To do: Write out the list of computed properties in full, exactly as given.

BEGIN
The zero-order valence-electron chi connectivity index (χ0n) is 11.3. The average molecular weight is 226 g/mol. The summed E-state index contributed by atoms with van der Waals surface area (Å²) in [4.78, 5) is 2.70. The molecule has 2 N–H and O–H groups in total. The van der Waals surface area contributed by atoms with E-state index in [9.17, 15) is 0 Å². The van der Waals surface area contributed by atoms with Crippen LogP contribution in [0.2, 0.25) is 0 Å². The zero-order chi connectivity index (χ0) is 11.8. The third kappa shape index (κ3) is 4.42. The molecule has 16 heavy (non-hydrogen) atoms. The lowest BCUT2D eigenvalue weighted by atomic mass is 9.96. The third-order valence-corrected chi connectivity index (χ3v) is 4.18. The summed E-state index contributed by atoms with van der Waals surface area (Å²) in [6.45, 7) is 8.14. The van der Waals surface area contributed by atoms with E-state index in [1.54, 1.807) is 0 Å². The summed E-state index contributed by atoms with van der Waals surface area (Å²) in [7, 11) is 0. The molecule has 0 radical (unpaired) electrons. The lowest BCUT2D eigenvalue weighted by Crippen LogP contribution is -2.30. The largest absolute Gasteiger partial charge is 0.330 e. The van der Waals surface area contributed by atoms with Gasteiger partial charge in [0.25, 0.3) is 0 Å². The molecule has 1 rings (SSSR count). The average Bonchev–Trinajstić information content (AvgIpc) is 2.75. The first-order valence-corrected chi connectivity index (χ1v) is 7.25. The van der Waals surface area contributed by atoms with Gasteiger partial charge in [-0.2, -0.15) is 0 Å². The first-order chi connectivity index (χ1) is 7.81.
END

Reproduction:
The zero-order valence-electron chi connectivity index (χ0n) is 11.3. The average molecular weight is 226 g/mol. The summed E-state index contributed by atoms with van der Waals surface area (Å²) in [4.78, 5) is 2.70. The molecule has 2 N–H and O–H groups in total. The van der Waals surface area contributed by atoms with E-state index in [9.17, 15) is 0 Å². The van der Waals surface area contributed by atoms with Crippen LogP contribution in [0.2, 0.25) is 0 Å². The zero-order chi connectivity index (χ0) is 11.8. The third kappa shape index (κ3) is 4.42. The molecule has 16 heavy (non-hydrogen) atoms. The lowest BCUT2D eigenvalue weighted by atomic mass is 9.96. The third-order valence-corrected chi connectivity index (χ3v) is 4.18. The summed E-state index contributed by atoms with van der Waals surface area (Å²) in [6.45, 7) is 8.14. The van der Waals surface area contributed by atoms with E-state index in [1.54, 1.807) is 0 Å². The summed E-state index contributed by atoms with van der Waals surface area (Å²) in [7, 11) is 0. The molecule has 0 radical (unpaired) electrons. The lowest BCUT2D eigenvalue weighted by Crippen LogP contribution is -2.30. The largest absolute Gasteiger partial charge is 0.330 e. The van der Waals surface area contributed by atoms with Gasteiger partial charge in [0.25, 0.3) is 0 Å². The molecule has 1 rings (SSSR count). The average Bonchev–Trinajstić information content (AvgIpc) is 2.75. The first-order valence-corrected chi connectivity index (χ1v) is 7.25. The van der Waals surface area contributed by atoms with Gasteiger partial charge in [-0.2, -0.15) is 0 Å². The first-order chi connectivity index (χ1) is 7.81.